Libya - What has gone wrong, and what needs to be done?
The growing anti-government protest movement
The country is run by the National Transitional Council (NTC), whose popularity has waned since the revolution. Critics say it lacks transparency, has been slow to restore basic public services and that too many of it members are tainted by their previous roles in Gaddafi's regime. Since October, there have been protests in Benghazi, where the revolution first began in February last year. These reached a head on 21 January, when armed protesters stormed the NTC's headquarters there, hurling grenades and homemade bombs while the council's chairman, Mustafa Abdul Jalil, was inside. The NTC has promised to disband once elections are held for an interim government. Voting is scheduled to take place in six months, but there are fears they could be postponed.
The lawless militias
The ragtag rebel army, that surprised the world when it successfully marched on Tripoli last year, is being slowly disbanded. But it's not soon enough for many Libyans. In recent months, there have been several fatalities as militias from rival cities clash. This week, four were killed in fighting in Bani Walid. A plan to reintegrate the fighters by enrolling them in the armed forces has had limited uptake. In Wednesday's UN report, Libya envoy Ian Martin warned that the NTC had failed to bring the armed militias under control and that these clashes could escalate.
The defeated Gaddafi loyalists
Many of Gaddafi's most high profile supporters have fled the country. His family members are either dead, exiled or imprisoned. But it's another story for the lower-level supporters and the thousands who fought the late dictator's army. The UN report said delegates from the International Committee of the Red Cross reported viewing over 8,000 detainees in 60 makeshift detention centres around the country. Some form of justice will eventually have to be meted out to these inmates, but so far there has been little discussion of what form this might take. Some of those who "lost" in the civil uprising have experienced vigilante justice at the hands of the NTC's fighters, who have been responsible for looting, arson and extra-judicial killings in pro-Gaddafi towns such as Sirte and Tawargha. Preventing revenge attacks and healing the wounds of the conflict must be one of the NTC's priorities.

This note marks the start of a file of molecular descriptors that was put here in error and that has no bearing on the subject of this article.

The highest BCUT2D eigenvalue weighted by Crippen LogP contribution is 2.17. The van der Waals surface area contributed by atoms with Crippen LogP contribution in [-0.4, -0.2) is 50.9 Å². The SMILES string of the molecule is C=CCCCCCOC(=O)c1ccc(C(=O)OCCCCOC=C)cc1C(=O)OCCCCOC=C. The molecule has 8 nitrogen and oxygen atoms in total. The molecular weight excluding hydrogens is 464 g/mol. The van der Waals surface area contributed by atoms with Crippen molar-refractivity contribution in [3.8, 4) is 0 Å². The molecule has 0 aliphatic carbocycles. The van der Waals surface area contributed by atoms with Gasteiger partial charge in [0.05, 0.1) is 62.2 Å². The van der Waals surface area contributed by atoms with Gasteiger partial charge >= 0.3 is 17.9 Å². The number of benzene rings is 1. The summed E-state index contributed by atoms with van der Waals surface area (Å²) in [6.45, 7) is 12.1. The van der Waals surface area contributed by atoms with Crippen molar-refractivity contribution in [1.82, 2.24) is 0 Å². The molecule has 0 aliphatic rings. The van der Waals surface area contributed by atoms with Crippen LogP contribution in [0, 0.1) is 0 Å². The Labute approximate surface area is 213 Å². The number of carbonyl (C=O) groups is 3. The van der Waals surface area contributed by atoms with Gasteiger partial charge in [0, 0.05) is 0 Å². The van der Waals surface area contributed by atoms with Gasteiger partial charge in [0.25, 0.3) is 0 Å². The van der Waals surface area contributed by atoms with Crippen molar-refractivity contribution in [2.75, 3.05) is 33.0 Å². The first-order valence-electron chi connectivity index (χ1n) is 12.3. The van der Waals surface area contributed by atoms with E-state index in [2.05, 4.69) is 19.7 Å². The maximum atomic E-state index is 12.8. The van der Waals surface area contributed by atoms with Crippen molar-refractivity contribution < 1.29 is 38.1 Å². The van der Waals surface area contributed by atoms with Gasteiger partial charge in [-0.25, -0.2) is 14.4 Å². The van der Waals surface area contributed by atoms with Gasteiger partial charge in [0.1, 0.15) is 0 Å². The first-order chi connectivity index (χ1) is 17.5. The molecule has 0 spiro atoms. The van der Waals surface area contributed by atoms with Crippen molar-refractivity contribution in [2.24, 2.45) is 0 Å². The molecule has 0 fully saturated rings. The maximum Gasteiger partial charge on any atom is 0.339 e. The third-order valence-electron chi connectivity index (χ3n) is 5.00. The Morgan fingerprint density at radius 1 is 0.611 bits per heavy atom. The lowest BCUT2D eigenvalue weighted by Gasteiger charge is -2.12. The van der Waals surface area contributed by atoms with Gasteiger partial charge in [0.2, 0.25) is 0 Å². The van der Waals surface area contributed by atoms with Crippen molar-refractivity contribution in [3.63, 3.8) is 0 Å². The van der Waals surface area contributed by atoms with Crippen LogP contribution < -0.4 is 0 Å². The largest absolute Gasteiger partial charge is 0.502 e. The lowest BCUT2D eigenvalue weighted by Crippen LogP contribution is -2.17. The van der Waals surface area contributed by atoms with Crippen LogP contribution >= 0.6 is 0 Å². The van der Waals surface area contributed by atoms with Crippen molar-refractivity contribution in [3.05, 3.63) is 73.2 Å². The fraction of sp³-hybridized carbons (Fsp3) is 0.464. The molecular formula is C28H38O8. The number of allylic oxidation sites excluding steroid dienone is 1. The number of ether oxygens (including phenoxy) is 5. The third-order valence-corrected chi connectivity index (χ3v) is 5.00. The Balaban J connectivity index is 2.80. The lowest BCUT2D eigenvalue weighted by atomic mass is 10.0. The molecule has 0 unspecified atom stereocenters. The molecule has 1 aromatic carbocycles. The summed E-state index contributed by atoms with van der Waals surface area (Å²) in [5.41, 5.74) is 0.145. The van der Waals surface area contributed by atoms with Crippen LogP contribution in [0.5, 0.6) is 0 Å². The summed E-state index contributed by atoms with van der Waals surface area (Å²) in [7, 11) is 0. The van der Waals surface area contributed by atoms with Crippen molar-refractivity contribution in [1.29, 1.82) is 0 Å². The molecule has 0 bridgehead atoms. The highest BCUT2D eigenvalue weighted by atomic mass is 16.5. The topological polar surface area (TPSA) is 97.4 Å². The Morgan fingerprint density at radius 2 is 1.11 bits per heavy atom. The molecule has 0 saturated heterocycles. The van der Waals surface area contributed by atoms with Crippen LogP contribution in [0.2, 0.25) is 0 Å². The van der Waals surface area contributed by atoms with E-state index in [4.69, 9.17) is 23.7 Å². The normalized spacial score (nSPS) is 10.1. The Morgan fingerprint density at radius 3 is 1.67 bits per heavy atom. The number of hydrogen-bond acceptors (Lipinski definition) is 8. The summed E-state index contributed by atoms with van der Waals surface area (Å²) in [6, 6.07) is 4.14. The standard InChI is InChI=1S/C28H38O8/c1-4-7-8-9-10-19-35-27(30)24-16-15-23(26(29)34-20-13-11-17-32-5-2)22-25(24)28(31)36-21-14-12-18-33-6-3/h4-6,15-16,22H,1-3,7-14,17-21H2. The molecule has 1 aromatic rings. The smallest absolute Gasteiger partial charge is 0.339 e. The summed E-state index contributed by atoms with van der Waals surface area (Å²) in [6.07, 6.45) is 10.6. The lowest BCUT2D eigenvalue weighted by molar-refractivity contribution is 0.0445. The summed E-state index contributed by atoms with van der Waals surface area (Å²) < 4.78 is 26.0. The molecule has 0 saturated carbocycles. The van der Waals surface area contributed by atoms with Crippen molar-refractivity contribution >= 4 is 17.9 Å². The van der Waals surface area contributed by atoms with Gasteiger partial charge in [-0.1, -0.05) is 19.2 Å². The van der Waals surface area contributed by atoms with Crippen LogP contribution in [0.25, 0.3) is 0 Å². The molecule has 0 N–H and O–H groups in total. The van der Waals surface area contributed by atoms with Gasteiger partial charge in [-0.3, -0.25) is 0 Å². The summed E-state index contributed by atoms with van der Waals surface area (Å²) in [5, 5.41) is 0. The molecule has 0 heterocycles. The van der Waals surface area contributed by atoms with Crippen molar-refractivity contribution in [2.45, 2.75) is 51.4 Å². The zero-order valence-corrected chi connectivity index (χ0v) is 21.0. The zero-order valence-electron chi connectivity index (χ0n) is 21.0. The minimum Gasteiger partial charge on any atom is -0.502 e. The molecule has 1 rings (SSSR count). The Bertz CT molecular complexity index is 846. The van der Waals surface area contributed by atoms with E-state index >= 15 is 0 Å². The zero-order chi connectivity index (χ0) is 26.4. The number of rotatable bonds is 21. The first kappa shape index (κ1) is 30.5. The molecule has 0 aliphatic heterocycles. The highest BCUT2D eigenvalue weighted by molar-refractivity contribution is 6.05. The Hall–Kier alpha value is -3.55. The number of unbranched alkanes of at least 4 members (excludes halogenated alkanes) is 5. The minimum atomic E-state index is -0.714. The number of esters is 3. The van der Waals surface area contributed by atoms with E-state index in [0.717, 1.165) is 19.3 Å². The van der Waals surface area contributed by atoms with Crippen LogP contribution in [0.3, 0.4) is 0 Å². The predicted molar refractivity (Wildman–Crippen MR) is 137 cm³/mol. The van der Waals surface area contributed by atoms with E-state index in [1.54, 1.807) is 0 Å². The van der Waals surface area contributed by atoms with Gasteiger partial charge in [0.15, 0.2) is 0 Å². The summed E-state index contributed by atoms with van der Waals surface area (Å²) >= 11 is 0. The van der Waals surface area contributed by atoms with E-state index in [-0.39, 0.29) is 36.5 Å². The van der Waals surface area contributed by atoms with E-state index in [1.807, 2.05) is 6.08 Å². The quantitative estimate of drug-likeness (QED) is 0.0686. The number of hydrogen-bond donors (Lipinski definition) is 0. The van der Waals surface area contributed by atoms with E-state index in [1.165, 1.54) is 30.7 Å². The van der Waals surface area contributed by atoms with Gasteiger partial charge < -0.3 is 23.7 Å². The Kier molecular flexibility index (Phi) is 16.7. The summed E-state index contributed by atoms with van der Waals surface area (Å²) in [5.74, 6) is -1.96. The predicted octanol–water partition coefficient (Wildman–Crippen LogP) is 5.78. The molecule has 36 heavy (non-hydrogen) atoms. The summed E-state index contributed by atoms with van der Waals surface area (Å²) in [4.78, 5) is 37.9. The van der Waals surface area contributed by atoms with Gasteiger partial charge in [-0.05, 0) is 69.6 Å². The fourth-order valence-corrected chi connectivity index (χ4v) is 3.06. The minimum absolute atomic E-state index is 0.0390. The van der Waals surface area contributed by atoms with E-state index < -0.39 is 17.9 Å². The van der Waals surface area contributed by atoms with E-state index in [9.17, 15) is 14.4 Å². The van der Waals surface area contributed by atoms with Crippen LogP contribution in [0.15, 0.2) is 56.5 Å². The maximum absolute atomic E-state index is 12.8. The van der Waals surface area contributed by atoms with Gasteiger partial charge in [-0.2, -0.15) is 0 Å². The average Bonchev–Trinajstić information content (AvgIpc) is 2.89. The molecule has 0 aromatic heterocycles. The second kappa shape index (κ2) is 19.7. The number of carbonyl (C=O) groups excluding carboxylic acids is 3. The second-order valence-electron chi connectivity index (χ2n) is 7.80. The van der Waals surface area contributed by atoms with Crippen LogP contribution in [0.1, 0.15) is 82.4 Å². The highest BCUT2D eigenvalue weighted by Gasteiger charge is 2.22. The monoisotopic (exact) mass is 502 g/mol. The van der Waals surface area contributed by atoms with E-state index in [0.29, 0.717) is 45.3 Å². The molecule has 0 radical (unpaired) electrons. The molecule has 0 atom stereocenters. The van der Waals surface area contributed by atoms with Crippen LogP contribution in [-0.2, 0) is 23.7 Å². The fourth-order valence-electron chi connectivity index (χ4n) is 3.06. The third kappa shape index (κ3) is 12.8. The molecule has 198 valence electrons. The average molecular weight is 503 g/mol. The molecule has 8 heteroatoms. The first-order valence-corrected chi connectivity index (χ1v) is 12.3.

The fate of Saif al-Islam
Gaddafi's most prominent son, below, and one-time heir apparent is being held in the small mountain town of Zintan, an hour's drive south of Tripoli. He's been there since he was captured in November. The International Criminal Court issued an arrest warrant for him in June last year – but the militia fighters who captured hold him say they want to try him in the country, where if convicted, he would face the death penalty.
Getting business going again
Economic grievances were at the heart of the Arab Spring – and the revolt in oil-rich Libya. But three months on from the death of Gaddafi, banks are still not fully operational and there is a cap on cash withdrawals which means businesses relying on regular cash flow are struggling. There is also uncertainty over whether – as an unelected government – the NTC can authorise the deals needed to unlock the country's potential.
Thousand of people are still missing. Some were killed in fighting, while others kidnapped by Gaddafi's forces. Many disappeared in prisons under the former regime or are in makeshift detention centres. A database of all the people still missing is being compiled, and DNA samples are being taken from mass graves being excavated. But it will be some time before the thousands can be identified.
Libya's southern border with Chad, Niger and Mali, is notoriously difficult to police. The area has long been a conduit for weapons and migrants from sub-Saharan African coming into southern Europe. This flow of weapons has long worried Libya's neighbours and the international community, which are fearful they could fall into the hands of terrorist groups active in the region.